The Leonid meteor showers, which appear to emanate from the constellation Leo, peak Sunday. Debris from Comet Tempel-Tuttle’s debris can produce up to 15 meteors per hour, best seen in the hours just before dawn, according to Astronomy magazine.

Leonid

The Leonids have produced in the past some of best shows of all of the meteor showers. In 1966, for instance, THOUSANDS of meteors per MINUTE were seen over a 15-minute period of time on the morning of November 17th.

According to the EarthSky article EarthSky’s meteor shower guide for 2013 people watching the shower said it felt like the meteors fell “like rain”.

And, “Some who witnessed the 1966 Leonid meteor storm said they felt as if they needed to grip the ground, so strong was the impression of Earth plowing along through space, fording the meteoroid stream.” (One wonders, considering it was the sixties, whether the observers were under the influence of hallucinogens!)

Comet ISON meanwhile could be visible in the early morning using binoculars by looking to the southeast horizon near the bright star Spica, part of the constellation Virgo, according to EarthSky.org.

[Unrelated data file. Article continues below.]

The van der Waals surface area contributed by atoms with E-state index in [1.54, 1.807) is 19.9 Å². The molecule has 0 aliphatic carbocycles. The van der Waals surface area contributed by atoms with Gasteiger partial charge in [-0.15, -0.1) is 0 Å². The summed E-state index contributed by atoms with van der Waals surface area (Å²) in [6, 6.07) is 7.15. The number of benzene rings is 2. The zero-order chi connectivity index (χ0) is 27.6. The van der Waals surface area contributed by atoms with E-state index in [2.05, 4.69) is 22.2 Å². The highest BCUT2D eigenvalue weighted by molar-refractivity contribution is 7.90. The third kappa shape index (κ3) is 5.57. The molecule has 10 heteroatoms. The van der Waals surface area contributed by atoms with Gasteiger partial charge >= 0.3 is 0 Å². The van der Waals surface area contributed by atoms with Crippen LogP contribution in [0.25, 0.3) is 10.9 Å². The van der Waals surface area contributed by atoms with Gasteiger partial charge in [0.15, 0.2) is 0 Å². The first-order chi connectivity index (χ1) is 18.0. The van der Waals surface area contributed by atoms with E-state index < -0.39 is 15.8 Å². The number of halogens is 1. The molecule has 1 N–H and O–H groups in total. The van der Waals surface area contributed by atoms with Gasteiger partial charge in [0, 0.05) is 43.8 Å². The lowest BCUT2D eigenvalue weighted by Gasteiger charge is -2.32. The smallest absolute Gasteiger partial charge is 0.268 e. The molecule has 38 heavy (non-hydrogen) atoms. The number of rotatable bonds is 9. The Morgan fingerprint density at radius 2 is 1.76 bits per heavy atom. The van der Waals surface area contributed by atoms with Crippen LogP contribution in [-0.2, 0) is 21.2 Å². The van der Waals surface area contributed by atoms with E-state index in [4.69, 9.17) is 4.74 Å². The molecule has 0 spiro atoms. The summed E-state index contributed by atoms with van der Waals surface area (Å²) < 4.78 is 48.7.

The moon sets at 5:46 a.m. Sunday and 6:44 a.m. Monday, while the sun rises shortly before 7 a.m., so Sunday could be your best bet for early morning sky watching.

 

The Full Hunter’s Moon – Friday, October 18, 2013

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There’s something about the full moon in October that is especially mystical.

Many people, including myself, believe that the full moon is responsible for erratic behaviors, psychiatric hospital admissions, suicides, homicides, emergency room calls, traffic accidents, fights at professional hockey games, dog bites, insomnia and all manner of strange events. While men of science may scoff at this belief, most of us have a full moon story or two.

Native Americans called this moon the Hunter’s Moon, which isn’t spooky at all.  It was also called the Blood Moon, which is much more satisfying.

The leaves are falling from trees, the deer are fattened, and it’s time to begin storing up meat for the long winter ahead. Because the fields were traditionally reaped in late September or early October, hunters could easily see fox and other animals that come out to glean from the fallen grains. The Hunter’s Moon historically served as an important feast day in both Western Europe and among many Native American tribes.